With the new film Blade Runner 2049 just coming out and holding a Certified Fresh rating on Rotten Tomatoes, there’s been more talk about Philip K. Dick’s book Do Androids Dream of Electric Sheep? The science fiction novel, first released in 1968, serves as the basis for the original Blade Runner film and, of course, the newly released follow-up film. And Blade Runner isn’t the only successful portrayal of Philip K. Dick’s writing. Amazon’s original show ‘The Man in the High Castle’ has been a huge success over the course of two seasons so far. (‘The Man in the High Castle’ is based on Dick’s novel of the same name.)
Blade Runner 2049 is out now, and ‘The Man in the High Castle’ is set to return sometime in 2018, so there’s no shortage of popular representations of Philip K. Dick’s works. However, fans of the author and of science fiction have another exciting show to look forward to thanks to Amazon. Amazon will be releasing their new show ‘Electric Dreams’ next year. The show is based on Dick’s short stories, and judging by the trailer released at New York City Comic-Con, it promises to be a dreamy, smart, thoughtful collection of episodes.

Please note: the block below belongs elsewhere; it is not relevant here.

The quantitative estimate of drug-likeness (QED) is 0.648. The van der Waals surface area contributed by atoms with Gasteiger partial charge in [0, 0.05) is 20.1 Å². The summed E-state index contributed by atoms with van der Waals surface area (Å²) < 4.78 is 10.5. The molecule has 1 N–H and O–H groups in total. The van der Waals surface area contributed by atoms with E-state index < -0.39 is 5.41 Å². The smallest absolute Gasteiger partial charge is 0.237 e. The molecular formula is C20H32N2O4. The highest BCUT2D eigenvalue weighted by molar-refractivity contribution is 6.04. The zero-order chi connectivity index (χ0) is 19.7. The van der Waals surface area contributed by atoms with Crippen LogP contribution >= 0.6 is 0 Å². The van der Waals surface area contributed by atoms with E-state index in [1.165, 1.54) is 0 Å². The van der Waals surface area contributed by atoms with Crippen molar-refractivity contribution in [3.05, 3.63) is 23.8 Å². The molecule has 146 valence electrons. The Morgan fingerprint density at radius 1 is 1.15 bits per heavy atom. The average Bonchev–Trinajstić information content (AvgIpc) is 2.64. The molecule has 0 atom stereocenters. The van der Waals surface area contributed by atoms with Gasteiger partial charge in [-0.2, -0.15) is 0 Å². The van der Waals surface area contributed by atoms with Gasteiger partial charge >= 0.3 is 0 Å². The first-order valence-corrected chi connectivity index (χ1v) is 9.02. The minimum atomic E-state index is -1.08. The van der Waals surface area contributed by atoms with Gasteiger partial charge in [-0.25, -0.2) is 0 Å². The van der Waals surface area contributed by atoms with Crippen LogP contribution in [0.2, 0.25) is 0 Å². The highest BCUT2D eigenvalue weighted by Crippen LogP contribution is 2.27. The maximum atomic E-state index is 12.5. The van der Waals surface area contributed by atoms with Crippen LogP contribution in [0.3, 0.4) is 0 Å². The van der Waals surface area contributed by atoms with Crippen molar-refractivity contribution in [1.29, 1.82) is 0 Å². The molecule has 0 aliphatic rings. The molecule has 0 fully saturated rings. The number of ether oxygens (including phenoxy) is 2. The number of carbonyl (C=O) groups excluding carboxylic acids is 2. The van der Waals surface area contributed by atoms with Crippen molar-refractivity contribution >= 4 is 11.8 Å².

The show will feature a collection of interpretations of Dick’s short stories, including “Impossible Planet” and “Human Is.” It also has a cast list that’s sure to have some familiar names, like Janelle Monae, Greg Kinnear, Anna Paquin, Steve Buscemi, and Bryan Cranston. Cranston is also executive producing ‘Electric Dreams,’ another piece of information that’s had sci-fi fans eagerly anticipating the show’s release.
‘Electric Dreams’ looks like it will do what much of Philip K. Dick’s writing does—use sci-fi to think about what humanity really means. (The trailer’s tagline says that “the future is still human.”) The anthology will have ten episodes with mostly different casts for each one. There’s not a specific US release date for ‘Electric Dreams’ yet (though it’s already started in the UK), but it’s expected in 2018. With its debut and the return of ‘The Man in the High Castle,’ it’s likely that 2018 will continue the success of interpretations of Philip K. Dick’s works.